Australian wine exports dip, TWE shares drop

By Nicki Bourlioufas

Australian wine exports fell just 1% to $2.84 billion in 2019–20, despite short supply and COVID-19 restrictions hitting shipments to global markets, according to Wine Australia’s Export Report. The average value of exports jumped 9% to $3.89 per litre free on board (FOB), the highest level since 2004–05, and reflecting resilient demand from Europe and Asia.

However, total export volumes fell by 9% in volume to 730 million litres, in line with a smaller grape crush, which was at its lowest level in more than a decade. Looking ahead, Wine Australia Chief Executive Officer Andreas Clark said Wine Australia and the Australian Grape & Wine will be providing regular updates on an investigation by China of wine dumping allegations, which could hit exports in 2020-21.

Shares in Australia’s largest wine producer, Treasury Wine Estates, this week fell to $8.40, their lowest levels since January 2016, according to Bloomberg data, with TWE trading at $8.98 on 25 September, continuing their fall since China’s August announcement. Australia is the biggest importer of wine into China, and TWE the biggest seller. Reflecting how lucrative Chinese consumers are, the average value of wine exported to China jumped 22% to $9.07 per litre FOB in 2019-20, with more premium wines being sold to the world’s most populous nation.

The Chinese Ministry of Commerce (MOFCOM) initiated anti-dumping and investigations into Australian wine exports following a request by the China Alcoholic Drinks Association (CADA). The allegations have hit local wine exporters as political and trade tensions flare between the nations. “We are working in close collaboration with the Australian Government to monitor and support the sector’s interests,” Clark said in a September newsletter.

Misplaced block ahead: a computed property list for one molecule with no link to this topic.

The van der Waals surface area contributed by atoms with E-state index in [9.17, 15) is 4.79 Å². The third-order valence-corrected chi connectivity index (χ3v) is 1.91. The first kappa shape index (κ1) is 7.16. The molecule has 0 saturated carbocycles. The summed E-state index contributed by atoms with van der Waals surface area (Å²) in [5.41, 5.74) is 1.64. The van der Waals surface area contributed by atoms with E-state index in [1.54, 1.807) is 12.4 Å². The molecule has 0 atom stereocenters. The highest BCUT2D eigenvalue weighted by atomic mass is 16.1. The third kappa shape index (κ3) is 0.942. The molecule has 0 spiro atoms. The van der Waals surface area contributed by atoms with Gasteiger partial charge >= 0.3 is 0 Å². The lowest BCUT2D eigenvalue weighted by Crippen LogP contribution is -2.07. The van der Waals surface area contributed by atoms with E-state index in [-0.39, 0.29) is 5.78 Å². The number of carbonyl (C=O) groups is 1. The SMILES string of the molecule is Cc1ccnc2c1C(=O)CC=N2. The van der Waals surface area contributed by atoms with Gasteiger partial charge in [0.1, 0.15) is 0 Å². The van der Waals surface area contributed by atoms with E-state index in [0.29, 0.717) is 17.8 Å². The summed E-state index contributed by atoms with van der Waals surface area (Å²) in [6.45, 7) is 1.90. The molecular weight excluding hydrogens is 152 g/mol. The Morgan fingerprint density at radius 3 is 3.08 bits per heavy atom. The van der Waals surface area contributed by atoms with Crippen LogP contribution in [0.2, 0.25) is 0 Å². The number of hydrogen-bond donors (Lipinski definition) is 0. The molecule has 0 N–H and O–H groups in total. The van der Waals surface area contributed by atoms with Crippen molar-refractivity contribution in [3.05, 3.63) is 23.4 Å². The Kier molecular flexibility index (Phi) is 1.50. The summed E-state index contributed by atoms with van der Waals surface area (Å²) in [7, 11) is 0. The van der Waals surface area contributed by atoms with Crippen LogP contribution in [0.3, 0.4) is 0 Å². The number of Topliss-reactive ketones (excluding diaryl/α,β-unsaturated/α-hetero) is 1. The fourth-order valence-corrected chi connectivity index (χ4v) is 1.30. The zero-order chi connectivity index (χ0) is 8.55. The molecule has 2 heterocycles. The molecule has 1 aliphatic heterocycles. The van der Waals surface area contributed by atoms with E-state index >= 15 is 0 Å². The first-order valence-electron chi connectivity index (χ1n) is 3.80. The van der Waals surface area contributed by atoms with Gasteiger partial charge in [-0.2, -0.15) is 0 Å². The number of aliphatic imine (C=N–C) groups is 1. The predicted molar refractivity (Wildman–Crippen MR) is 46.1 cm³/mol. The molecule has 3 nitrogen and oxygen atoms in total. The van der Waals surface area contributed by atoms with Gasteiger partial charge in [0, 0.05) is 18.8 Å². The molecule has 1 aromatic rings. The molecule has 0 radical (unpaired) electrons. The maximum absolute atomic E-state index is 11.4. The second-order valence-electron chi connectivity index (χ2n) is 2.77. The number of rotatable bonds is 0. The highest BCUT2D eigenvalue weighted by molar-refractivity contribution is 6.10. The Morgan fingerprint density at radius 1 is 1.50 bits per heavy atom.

COVID-19 hit to exports

The advent of the COVID-19 pandemic has resulted in unprecedented disruption to wine markets around the world with the value of Australian wine exports declining since the March pandemic was declared. The chart below shows that in the fourth quarter of 2019–20 (April to June), exports dropped 4% to $716 million compared to the same quarter in 2018–19. This comes after a 7% decrease in the third quarter.

Value of exports by quarter (million AUD) – FY2019 v FY2020

Source: Wine Australia

However, there was some good news. The value of Australian wine shipped to Europe was the highest since 2011–12, rising in value by 3% to $615 million, as the chart below shows. South East Asian exports rose 0.3% to $181 million, while shipments struck a financial-year record. The United Kingdom (UK), Germany and Scandinavia drove growth to Europe, while Singapore and Indonesia were the key drivers behind the growth to South East Asia, according to an export report from Wine Australia.

Change in value of exports by region

Source: Wine Australia

In the past year, Australian exporters shipped wine to 116 destinations. A rise in European exports partially offset declines to other regions: North East Asia, exports fell by 1 % to $1.3 billion, in North America, by 2 % to $617 million, in Oceania, by 5 % to $103 million, and to the Middle East, by 33 % to $24 million.


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